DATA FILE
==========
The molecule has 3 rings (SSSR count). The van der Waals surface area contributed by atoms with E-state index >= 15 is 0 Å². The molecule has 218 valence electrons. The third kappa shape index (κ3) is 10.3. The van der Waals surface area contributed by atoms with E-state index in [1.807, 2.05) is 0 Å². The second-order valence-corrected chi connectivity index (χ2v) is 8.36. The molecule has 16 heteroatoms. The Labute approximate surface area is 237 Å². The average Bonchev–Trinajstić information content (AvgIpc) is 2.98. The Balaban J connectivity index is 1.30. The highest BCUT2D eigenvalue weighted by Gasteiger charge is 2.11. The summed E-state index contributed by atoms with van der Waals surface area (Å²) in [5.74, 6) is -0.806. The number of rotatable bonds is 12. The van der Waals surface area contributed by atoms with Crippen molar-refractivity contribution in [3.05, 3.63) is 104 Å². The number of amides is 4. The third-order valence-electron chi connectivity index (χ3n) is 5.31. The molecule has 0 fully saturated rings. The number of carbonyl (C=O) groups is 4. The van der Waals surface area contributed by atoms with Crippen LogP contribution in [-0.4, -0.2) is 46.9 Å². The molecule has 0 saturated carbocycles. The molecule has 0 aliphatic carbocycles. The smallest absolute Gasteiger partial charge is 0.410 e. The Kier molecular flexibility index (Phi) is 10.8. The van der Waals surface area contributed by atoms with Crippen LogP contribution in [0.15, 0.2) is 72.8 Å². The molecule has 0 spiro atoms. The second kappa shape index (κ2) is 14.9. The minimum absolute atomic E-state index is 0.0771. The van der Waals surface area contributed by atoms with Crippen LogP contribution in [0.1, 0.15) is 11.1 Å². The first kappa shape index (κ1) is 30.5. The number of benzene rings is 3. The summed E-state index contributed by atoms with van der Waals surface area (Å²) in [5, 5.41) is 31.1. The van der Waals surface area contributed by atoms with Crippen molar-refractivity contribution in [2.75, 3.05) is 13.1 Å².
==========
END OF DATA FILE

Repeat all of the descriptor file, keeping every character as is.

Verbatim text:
The molecule has 3 rings (SSSR count). The van der Waals surface area contributed by atoms with E-state index >= 15 is 0 Å². The molecule has 218 valence electrons. The third kappa shape index (κ3) is 10.3. The van der Waals surface area contributed by atoms with E-state index in [1.807, 2.05) is 0 Å². The second-order valence-corrected chi connectivity index (χ2v) is 8.36. The molecule has 16 heteroatoms. The Labute approximate surface area is 237 Å². The average Bonchev–Trinajstić information content (AvgIpc) is 2.98. The Balaban J connectivity index is 1.30. The highest BCUT2D eigenvalue weighted by Gasteiger charge is 2.11. The summed E-state index contributed by atoms with van der Waals surface area (Å²) in [5.74, 6) is -0.806. The number of rotatable bonds is 12. The van der Waals surface area contributed by atoms with Crippen molar-refractivity contribution in [3.05, 3.63) is 104 Å². The number of amides is 4. The third-order valence-electron chi connectivity index (χ3n) is 5.31. The molecule has 0 fully saturated rings. The number of carbonyl (C=O) groups is 4. The van der Waals surface area contributed by atoms with Crippen LogP contribution in [-0.4, -0.2) is 46.9 Å². The molecule has 0 saturated carbocycles. The molecule has 0 aliphatic carbocycles. The smallest absolute Gasteiger partial charge is 0.410 e. The Kier molecular flexibility index (Phi) is 10.8. The van der Waals surface area contributed by atoms with Crippen LogP contribution in [0.15, 0.2) is 72.8 Å². The molecule has 0 spiro atoms. The second kappa shape index (κ2) is 14.9. The minimum absolute atomic E-state index is 0.0771. The van der Waals surface area contributed by atoms with Crippen LogP contribution in [0.1, 0.15) is 11.1 Å². The first kappa shape index (κ1) is 30.5. The number of benzene rings is 3. The summed E-state index contributed by atoms with van der Waals surface area (Å²) in [5, 5.41) is 31.1. The van der Waals surface area contributed by atoms with Crippen molar-refractivity contribution in [2.75, 3.05) is 13.1 Å².